We agree on much, to be sure. Most people here were opposed to the invasion of Iraq on legal and humanitarian grounds, and whilst the invasion of Afghanistan at least was multilateral, it does not change the fact that we are destroying the country, propping up a corrupt warlord and recruiting a fresh generation of people who hate the West.

    But your adherence to your religion, as if it were a universal truth for us all, rather than a personal faith for those who choose it, is I think blinding you to the complexity of the world. There is no black and white, and many of the problems in the world come from people – bin Laden, Bush and Blair amongst them – who insist that there is.

  • anno

    Mark

    Lack of information can lead to exaggeration. Colonialism requires three ingredients: overwhelming force, denigration of opponents, and lies.

    My sister’s Afghan lady lodger upset her by calling her ‘the disbeliever’. The idea that any Muslim would even consider Western influence as benign is totally ridiculous. People on the ground in a war zone have to lie for the sake of security. There is no level at which western force can impinge on Afghan consciousness, however many Afghans, men or women come forward to testify in favour of the west, they are just collecting the money.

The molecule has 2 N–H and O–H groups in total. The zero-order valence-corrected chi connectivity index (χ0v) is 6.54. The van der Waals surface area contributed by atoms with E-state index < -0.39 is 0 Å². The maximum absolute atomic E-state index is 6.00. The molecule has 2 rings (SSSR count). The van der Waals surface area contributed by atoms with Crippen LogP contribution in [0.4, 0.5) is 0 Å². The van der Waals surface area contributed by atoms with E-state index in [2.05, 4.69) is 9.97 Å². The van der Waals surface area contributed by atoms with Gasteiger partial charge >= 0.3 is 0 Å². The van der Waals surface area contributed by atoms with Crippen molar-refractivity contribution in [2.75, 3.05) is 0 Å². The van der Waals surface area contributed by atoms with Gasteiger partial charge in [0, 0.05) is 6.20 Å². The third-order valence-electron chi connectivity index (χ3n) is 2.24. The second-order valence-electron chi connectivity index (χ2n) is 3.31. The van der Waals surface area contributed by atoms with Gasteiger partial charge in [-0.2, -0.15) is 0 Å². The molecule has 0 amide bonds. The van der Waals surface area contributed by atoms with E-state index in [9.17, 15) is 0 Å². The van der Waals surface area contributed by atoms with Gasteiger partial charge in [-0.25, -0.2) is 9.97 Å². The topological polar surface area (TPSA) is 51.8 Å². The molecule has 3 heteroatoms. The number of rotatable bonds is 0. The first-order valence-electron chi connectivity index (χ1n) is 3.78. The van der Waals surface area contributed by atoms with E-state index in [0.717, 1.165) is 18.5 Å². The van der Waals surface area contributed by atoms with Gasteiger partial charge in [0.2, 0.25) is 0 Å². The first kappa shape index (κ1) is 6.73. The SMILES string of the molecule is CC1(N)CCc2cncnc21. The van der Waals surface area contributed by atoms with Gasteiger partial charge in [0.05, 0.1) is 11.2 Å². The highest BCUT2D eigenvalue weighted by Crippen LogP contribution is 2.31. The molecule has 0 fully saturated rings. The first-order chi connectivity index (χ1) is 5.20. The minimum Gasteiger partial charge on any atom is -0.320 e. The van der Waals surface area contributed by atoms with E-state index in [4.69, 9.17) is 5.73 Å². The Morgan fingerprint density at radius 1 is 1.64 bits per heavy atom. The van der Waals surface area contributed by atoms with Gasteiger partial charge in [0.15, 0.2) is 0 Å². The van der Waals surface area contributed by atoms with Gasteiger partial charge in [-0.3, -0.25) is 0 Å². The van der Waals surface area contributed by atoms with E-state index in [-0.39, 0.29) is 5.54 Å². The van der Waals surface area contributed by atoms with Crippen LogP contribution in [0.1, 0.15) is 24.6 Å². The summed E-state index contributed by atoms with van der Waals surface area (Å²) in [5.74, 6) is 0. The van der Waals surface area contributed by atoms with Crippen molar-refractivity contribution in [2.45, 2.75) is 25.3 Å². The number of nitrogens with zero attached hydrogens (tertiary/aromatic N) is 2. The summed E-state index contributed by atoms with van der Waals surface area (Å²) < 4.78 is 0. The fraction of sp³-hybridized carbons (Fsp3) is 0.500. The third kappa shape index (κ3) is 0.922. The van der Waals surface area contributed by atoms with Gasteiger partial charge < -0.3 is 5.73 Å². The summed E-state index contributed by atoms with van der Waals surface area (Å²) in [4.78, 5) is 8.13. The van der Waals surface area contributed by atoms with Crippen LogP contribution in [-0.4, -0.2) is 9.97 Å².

This is what makes the war in Afghanistan so outrageous. The re-re-re-re-re taking of villages, for absolutely no change in people’s loyalty or contribution to their security.

    Our bombs have to be targeted at the hypocrisy of Western government, the vacuousness of International Law when Bush cancelled all human rights in the War on Terror , the acidity of feminism on the family, the bankcruptcy of the interest based banking system.

    NATO is engaged in one of its now annual genocides in Afghanistan. They have absolutely no power to change the mentality or lifestyle of the Muslims, except to kill them all.

  • tony_opmoc

    anno,

    I found some evidence to go some way in supporting your views with regards to education in India prior to the British, though I cannot believe that literacy rates were anything like as high as you stated. India does however have an interesting educational history

    http://www.infinityfoundation.com/mandala/t_es/t_es_goyal_education.htm

    Educational standards have most definitely fallen in the UK over the last 50 years, and arguably so have standards of morality.